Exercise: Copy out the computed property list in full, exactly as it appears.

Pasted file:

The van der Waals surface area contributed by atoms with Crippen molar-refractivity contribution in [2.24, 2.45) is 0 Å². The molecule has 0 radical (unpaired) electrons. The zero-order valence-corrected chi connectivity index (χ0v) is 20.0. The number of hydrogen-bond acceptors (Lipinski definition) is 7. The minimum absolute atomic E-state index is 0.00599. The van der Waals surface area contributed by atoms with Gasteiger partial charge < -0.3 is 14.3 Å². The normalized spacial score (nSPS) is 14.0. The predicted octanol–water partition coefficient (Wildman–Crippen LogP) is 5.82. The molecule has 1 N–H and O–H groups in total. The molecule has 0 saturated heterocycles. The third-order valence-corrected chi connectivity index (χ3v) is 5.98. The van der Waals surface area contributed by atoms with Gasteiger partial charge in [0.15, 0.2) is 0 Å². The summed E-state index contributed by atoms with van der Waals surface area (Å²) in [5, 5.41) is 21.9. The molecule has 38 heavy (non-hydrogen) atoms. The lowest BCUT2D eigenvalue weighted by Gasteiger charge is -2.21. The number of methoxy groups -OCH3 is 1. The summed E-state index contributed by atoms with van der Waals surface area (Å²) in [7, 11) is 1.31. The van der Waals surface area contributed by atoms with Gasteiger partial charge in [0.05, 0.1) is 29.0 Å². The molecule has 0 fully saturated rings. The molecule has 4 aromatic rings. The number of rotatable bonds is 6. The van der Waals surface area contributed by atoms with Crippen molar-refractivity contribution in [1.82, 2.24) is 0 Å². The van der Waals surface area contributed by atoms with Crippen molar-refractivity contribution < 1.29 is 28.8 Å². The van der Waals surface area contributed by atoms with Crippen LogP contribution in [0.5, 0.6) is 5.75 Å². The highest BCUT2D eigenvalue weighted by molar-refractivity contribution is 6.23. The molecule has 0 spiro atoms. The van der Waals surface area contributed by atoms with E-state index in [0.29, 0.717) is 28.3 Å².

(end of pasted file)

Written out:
The van der Waals surface area contributed by atoms with Crippen molar-refractivity contribution in [2.24, 2.45) is 0 Å². The molecule has 0 radical (unpaired) electrons. The zero-order valence-corrected chi connectivity index (χ0v) is 20.0. The number of hydrogen-bond acceptors (Lipinski definition) is 7. The minimum absolute atomic E-state index is 0.00599. The van der Waals surface area contributed by atoms with Gasteiger partial charge < -0.3 is 14.3 Å². The normalized spacial score (nSPS) is 14.0. The predicted octanol–water partition coefficient (Wildman–Crippen LogP) is 5.82. The molecule has 1 N–H and O–H groups in total. The molecule has 0 saturated heterocycles. The third-order valence-corrected chi connectivity index (χ3v) is 5.98. The van der Waals surface area contributed by atoms with Gasteiger partial charge in [0.15, 0.2) is 0 Å². The summed E-state index contributed by atoms with van der Waals surface area (Å²) in [5, 5.41) is 21.9. The molecule has 38 heavy (non-hydrogen) atoms. The lowest BCUT2D eigenvalue weighted by Gasteiger charge is -2.21. The number of methoxy groups -OCH3 is 1. The summed E-state index contributed by atoms with van der Waals surface area (Å²) in [7, 11) is 1.31. The van der Waals surface area contributed by atoms with Gasteiger partial charge in [0.05, 0.1) is 29.0 Å². The molecule has 0 fully saturated rings. The molecule has 4 aromatic rings. The number of rotatable bonds is 6. The van der Waals surface area contributed by atoms with Crippen molar-refractivity contribution in [1.82, 2.24) is 0 Å². The van der Waals surface area contributed by atoms with Crippen molar-refractivity contribution < 1.29 is 28.8 Å². The van der Waals surface area contributed by atoms with Crippen LogP contribution in [0.5, 0.6) is 5.75 Å². The highest BCUT2D eigenvalue weighted by molar-refractivity contribution is 6.23. The molecule has 0 spiro atoms. The van der Waals surface area contributed by atoms with E-state index in [0.29, 0.717) is 28.3 Å².